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Microsoft Word has been the go-to word processor since the early 90s. It’s a program that anyone who’s ever used a computer will recognize and for good reason—it’s both capable and common. Documents with .doc (or .docx) extensions are ubiquitous and widely recognized as the file format of choice for formatted text files. Although it’s relatively affordable in its modern incarnations—$139.99 for home use or $6.99 a month as a subscription service (as part of the Office suite)—freeware alternatives abound and for once, they’re more than capable.
All of the word processors we tested have the basic features you’d expect from any software dedicated to text—spell check, text input, font options, and basic formatting. The difference, in this case, is in the details. Some of the software is more feature-rich with advanced options for macros, text wrapping, and even add-ons. They’re all compatible with the standard document formats and should work interchangeably.
The real question is, which is the best? Read on to find out!
Microsoft’s own Word Online is probably the most obvious choice. Available as part of Office Online, Word Online gives users a stripped-down version of Word. All of the standard features are here. You can type up your papers, essays, and documents in the relatively familiar interface. Try to incorporate more advanced formatting and you’ll run into some problems.
It may look familiar, but it's a far cry from the feature-filled Microsoft Word.
It’s interesting that nearly every basic function of Word is replicated in the online version, except that some of the editor’s most useful features are stripped away. Insert an image into a document and you’ll have rudimentary control over its size, but you can’t control text wrapping, cropping, or simple image correction. Likewise, heading into the Page Layout tab grants you access to margins, orientation, size, indents, and spacing, but important features like columns are noticeably absent. Going further, Word Online doesn’t give you direct access to local files and documents. To open pre-existing documents, you’ll first have to upload them to your OneDrive before they’re accessible in Word Online.
If all you’re doing is writing up a basic document—for a school paper or a cover letter—you’ll be fine with Word Online. Documents are automatically saved to your OneDrive account and can be downloaded as .docx files when you’re finished with them. Although it works for most tasks, Word Online is clearly meant to be a stepping stone to the full product. Unlike some of the other word processors we tested, it’s a stopgap solution that exists as a convenience, but also as a gateway into the paid ecosystem of Microsoft Office products.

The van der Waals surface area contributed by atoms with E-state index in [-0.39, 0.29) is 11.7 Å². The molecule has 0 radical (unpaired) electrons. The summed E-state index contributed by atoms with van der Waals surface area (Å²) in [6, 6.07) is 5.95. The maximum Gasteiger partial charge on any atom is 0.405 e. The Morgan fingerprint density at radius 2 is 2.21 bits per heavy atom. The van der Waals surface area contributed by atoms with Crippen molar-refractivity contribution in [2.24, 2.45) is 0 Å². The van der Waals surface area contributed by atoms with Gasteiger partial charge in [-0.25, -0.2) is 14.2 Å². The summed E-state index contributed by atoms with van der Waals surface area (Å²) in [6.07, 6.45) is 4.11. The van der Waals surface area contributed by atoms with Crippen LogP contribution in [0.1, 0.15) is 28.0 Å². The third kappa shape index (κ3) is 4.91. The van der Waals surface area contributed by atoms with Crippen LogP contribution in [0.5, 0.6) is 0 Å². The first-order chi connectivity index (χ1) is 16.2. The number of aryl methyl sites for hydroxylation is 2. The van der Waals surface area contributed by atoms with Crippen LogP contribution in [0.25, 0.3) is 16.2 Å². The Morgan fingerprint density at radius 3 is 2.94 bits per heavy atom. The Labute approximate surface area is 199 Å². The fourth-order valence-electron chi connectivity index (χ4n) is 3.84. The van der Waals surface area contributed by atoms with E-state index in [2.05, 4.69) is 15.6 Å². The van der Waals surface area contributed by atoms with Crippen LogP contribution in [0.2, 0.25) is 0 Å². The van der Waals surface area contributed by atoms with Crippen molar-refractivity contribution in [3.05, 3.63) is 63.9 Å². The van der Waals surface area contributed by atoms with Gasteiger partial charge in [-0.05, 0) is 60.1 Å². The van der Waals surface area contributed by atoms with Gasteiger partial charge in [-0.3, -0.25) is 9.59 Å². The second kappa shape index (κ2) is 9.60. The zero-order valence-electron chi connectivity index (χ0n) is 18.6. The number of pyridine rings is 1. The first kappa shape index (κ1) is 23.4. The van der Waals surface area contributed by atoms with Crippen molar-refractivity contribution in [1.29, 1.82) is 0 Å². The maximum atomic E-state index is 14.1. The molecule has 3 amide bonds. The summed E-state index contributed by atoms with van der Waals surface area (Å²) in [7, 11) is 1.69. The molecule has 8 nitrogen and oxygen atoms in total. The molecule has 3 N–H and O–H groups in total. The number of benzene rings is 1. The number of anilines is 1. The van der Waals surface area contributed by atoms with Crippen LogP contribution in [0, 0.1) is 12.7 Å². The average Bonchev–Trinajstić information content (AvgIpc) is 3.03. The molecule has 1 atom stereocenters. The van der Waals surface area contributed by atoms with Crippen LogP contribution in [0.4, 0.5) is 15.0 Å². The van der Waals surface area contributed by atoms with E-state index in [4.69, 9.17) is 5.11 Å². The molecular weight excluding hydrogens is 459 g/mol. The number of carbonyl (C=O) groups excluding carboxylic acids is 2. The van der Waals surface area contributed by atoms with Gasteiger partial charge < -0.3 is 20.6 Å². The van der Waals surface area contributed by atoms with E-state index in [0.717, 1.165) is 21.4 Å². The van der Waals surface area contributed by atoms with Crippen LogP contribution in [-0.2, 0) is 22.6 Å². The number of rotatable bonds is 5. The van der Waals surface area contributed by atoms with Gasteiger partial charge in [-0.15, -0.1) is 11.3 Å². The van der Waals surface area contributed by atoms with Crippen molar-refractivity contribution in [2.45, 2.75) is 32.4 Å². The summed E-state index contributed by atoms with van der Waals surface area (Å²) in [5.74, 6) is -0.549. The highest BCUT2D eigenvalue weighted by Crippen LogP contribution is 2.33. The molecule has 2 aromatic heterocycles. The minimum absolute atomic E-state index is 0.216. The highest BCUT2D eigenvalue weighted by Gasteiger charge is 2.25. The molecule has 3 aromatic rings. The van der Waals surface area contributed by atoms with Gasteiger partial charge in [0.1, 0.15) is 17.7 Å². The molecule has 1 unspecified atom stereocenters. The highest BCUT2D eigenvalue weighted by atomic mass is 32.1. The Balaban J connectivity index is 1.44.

Final Verdict: It's a word processor, but only in the most basic sense. Think of it as a step above WordPad, but clearly inferior to Microsoft Word.
This is the freeware word processor to beat. Favored by many for its relative simplicity and ease-of-use, Google Docs has been wildly popular since it was first made available to Google Apps users in 2007. It’s come a long way since its initial versions and is now a fully capable word processor that’s available to anyone with a Google account.
Anyone even remotely familiar with Google should recognize Google Docs. It's the online word processor of choice for more than a few people.
As with all of the other word processors, it lets you type in your words and edit them. Inserting images is easy, and manipulating text is a cinch. The interface is kept simple and the tools available to users are adequate. Columns aren’t officially supported, but inserting a borderless table can have a similar effect.
Collaboration is one of the app’s major selling points. Working on a document with multiple people at the same time isn’t a problem with Google Docs. Each and every user currently viewing a document are displayed in the top right of the interface. Built-in chat and rudimentary revision tracking go a long way towards making multi-user documents reasonable. Add in the simple things like labeled cursors—you can see where your friend’s cursor is currently placed—and Google Docs works wonders for projects that involve multiple authors.
The recent addition of add-ons has made Google Docs even more capable. Plugins like Track Changes and EasyBib Bibliography Creator add features to the software that are otherwise unavailable or inadequate.
What makes Google Docs particularly appealing—and possibly a bit off-putting—is that there’s no paid upgrade or hidden monetization. Google’s happy enough that you’re working within their ecosystem and don’t need you to pay a monthly subscription or a one-time fee to access the software. The main drawback to Google Docs is that there’s no desktop client. Dedicated apps exist on most mobile platforms, but the only way to access it on a PC is through a web browser. It works well, but it lacks some of the advanced features that power users look for in a word processor.
Final Verdict: It's free, it's quick, and it's easy. It's also missing some essential features that powerusers will likely miss—namely a desktop client. If you know you don't need any advanced features, you can't go wrong with Google Docs.
Click through to the next page to see what we thought of OpenOffice Writer, LibreOffice Writer, and Kingsoft Writer.